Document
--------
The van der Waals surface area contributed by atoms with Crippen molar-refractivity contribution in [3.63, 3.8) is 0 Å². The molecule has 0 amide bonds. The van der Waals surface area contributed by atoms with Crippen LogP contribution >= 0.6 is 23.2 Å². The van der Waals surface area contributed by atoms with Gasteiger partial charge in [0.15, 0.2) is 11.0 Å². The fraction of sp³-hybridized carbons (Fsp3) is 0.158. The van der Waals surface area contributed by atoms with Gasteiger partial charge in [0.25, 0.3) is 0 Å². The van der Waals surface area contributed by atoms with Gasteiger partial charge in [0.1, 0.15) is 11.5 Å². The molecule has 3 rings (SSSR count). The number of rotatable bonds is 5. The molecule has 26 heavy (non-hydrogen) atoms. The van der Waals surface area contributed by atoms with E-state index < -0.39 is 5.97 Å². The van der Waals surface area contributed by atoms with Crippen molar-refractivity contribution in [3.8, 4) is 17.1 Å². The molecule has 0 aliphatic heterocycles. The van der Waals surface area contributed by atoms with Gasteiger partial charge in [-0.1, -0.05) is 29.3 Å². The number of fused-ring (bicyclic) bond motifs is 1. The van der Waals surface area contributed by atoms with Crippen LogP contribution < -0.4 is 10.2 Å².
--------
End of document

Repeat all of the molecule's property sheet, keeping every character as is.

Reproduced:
The van der Waals surface area contributed by atoms with Crippen molar-refractivity contribution in [3.63, 3.8) is 0 Å². The molecule has 0 amide bonds. The van der Waals surface area contributed by atoms with Crippen LogP contribution >= 0.6 is 23.2 Å². The van der Waals surface area contributed by atoms with Gasteiger partial charge in [0.15, 0.2) is 11.0 Å². The fraction of sp³-hybridized carbons (Fsp3) is 0.158. The van der Waals surface area contributed by atoms with Gasteiger partial charge in [0.25, 0.3) is 0 Å². The van der Waals surface area contributed by atoms with Gasteiger partial charge in [0.1, 0.15) is 11.5 Å². The molecule has 3 rings (SSSR count). The number of rotatable bonds is 5. The molecule has 26 heavy (non-hydrogen) atoms. The van der Waals surface area contributed by atoms with E-state index < -0.39 is 5.97 Å². The van der Waals surface area contributed by atoms with Crippen molar-refractivity contribution in [3.8, 4) is 17.1 Å². The molecule has 0 aliphatic heterocycles. The van der Waals surface area contributed by atoms with Gasteiger partial charge in [-0.1, -0.05) is 29.3 Å². The number of fused-ring (bicyclic) bond motifs is 1. The van der Waals surface area contributed by atoms with Crippen LogP contribution < -0.4 is 10.2 Å².